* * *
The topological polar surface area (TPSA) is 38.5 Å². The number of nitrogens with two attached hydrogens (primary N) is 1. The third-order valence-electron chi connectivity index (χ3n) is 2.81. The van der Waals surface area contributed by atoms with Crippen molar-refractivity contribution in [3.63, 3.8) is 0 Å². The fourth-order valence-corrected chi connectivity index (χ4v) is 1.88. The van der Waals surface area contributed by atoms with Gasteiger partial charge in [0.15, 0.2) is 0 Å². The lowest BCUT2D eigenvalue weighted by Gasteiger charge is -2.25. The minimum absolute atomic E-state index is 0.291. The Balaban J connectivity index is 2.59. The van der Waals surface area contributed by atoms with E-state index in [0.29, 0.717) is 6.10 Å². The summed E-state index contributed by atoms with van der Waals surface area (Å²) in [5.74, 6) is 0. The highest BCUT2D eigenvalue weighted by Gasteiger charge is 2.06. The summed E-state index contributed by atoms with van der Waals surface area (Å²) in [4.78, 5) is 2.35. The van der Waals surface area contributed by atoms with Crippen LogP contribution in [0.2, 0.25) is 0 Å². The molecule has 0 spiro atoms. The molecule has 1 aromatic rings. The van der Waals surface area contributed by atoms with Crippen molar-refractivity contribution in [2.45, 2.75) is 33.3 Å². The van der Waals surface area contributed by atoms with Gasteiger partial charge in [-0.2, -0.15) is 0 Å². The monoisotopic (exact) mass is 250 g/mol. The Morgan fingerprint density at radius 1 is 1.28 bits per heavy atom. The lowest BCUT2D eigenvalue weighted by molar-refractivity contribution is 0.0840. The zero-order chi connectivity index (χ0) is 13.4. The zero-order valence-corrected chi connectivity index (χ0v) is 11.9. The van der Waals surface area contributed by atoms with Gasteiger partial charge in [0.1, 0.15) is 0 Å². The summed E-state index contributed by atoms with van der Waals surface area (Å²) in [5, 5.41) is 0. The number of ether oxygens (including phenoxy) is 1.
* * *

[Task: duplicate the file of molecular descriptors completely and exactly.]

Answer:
The topological polar surface area (TPSA) is 38.5 Å². The number of nitrogens with two attached hydrogens (primary N) is 1. The third-order valence-electron chi connectivity index (χ3n) is 2.81. The van der Waals surface area contributed by atoms with Crippen molar-refractivity contribution in [3.63, 3.8) is 0 Å². The fourth-order valence-corrected chi connectivity index (χ4v) is 1.88. The van der Waals surface area contributed by atoms with Gasteiger partial charge in [0.15, 0.2) is 0 Å². The lowest BCUT2D eigenvalue weighted by Gasteiger charge is -2.25. The minimum absolute atomic E-state index is 0.291. The Balaban J connectivity index is 2.59. The van der Waals surface area contributed by atoms with E-state index in [0.29, 0.717) is 6.10 Å². The summed E-state index contributed by atoms with van der Waals surface area (Å²) in [5.74, 6) is 0. The highest BCUT2D eigenvalue weighted by Gasteiger charge is 2.06. The summed E-state index contributed by atoms with van der Waals surface area (Å²) in [4.78, 5) is 2.35. The van der Waals surface area contributed by atoms with Crippen LogP contribution in [0.2, 0.25) is 0 Å². The molecule has 0 spiro atoms. The molecule has 1 aromatic rings. The van der Waals surface area contributed by atoms with Crippen molar-refractivity contribution in [2.45, 2.75) is 33.3 Å². The van der Waals surface area contributed by atoms with Gasteiger partial charge in [-0.2, -0.15) is 0 Å². The monoisotopic (exact) mass is 250 g/mol. The Morgan fingerprint density at radius 1 is 1.28 bits per heavy atom. The lowest BCUT2D eigenvalue weighted by molar-refractivity contribution is 0.0840. The zero-order chi connectivity index (χ0) is 13.4. The zero-order valence-corrected chi connectivity index (χ0v) is 11.9. The van der Waals surface area contributed by atoms with Gasteiger partial charge in [0.1, 0.15) is 0 Å². The summed E-state index contributed by atoms with van der Waals surface area (Å²) in [5, 5.41) is 0. The number of ether oxygens (including phenoxy) is 1.